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History

From THE FIGHTING MACHINISTS, A CENTURY OF STRUGGLE
by Robert G. Rodden

The IAM vs. the NMTA

When O'Connell sat down with representatives of the National Metal Trades Association he hoped to bring about what he called a "peaceful revolution." He did not understand that across the table sat men who viewed unionism in any form as a threat. The collapse of the Murray Hill agreement not only revealed the NMTA's true colors but ended the fantasy of collaboration. Over the next four decades the NMTA developed into the largest, richest, strongest and most viciously anti union employer organization in America. Many years later an investigating committee of the United States Senate, the LaFollette Committee, shocked the nation by exposing the criminal tactics used by this big business organization  to bust unions. During the thirty-five years between the Murray Hill agreement and the LaFollette hearings the NMTA was the IAM's number one enemy in every work place and on every picket line.

"King of the Strikebreakers"

The Machinists' aggressive nationwide drive for the nine-hour day badly frightened the business establishment. The most popular and influential magazine of that day, The Saturday Evening Post, suggested that employers could deal with strikes in a more efficient, business-like manner by setting up a central agency to provide professional strike-breakers whenever and wherever needed.

Before long an underworld character named Pearl Bergoff answered this call for business efficiency. Out of the IAM's fight for the nine-hour came America's most infamous, violent and profitable strike-breaking agency. Bergoff offered employers the services of four specialized departments: strike prevention, undercover, open shop and protection. He advertised his protection department as being "composed of big, disciplined men with military or police experience, for the protection of life and property." In describing the "strike prevention" service the Journal noted, "They called at a worker's home and in a chat with the wife mention that her husband in the event of a strike is apt to be carried home any day on a shutter; or they go to a saloon, set up the drinks and try to persuade the workers to renounce the agitators as radicals."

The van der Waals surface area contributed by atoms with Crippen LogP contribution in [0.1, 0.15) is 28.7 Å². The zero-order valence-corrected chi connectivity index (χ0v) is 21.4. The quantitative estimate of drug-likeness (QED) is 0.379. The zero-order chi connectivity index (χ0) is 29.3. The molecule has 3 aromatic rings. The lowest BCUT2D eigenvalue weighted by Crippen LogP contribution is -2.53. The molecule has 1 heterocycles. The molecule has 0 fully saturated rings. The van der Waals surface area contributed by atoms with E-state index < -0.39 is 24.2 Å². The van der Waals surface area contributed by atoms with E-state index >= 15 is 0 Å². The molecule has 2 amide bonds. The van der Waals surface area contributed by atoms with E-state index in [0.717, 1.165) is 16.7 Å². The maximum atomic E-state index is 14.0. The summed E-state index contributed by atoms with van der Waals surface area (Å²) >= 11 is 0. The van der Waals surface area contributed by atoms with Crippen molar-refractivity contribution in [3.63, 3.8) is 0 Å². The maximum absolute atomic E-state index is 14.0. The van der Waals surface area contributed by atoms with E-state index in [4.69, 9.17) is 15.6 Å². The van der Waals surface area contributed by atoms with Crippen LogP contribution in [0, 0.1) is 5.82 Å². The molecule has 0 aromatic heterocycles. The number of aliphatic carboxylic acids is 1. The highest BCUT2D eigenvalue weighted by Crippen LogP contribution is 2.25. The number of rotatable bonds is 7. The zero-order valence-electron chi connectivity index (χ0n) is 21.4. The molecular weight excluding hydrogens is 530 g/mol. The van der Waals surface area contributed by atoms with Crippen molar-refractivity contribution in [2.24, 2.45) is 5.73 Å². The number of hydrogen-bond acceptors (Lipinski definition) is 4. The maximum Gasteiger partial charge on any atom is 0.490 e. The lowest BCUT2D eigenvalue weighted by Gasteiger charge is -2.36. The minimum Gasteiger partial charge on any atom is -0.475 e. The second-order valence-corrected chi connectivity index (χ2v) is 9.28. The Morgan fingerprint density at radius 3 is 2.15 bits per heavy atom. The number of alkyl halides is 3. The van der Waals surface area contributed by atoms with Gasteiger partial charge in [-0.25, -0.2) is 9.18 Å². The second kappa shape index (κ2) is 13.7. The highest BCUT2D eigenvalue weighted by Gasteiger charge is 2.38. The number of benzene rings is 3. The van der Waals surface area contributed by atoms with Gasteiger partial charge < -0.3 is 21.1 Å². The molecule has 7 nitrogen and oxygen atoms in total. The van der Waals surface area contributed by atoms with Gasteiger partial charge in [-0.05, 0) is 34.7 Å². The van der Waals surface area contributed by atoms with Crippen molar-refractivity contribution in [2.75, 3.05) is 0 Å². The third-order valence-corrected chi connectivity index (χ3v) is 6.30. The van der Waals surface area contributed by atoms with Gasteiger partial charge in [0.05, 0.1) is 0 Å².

Over the next thirty years Bergoff's thugs, operating with brass knuckles, rubber truncheons and guns, helped to smash more than 300 strikes from New York to San Francisco. These plug-uglies were violent and ruthless, serving leading industries for fun and profit. An official government report on their activities in a 1915 strike described them as "so vicious and unreliable . . . their presence alone was sufficient to incite a riot . . . [They] shot without provocation at everyone who came within sight."

Beginning with the fight for the nine hour day, and for the next three decades, up to and including the IAM's famous battles to organize Remington Rand's Mohawk Valley plants in the late 1930's, IAM organizers and members met Bergoff's mercenaries at countless factory gates and in many dark alleys. It was here, in such close encounters, the the IAM earned the right to wear the proud label: "The Fighting Machinists."


Opening the Door, 
Women Entering the Trade

 

History


Comments or Suggestions? E-mail the Communications Officer
of Siouxland Lodge 1426 IAMAW
Greg Enright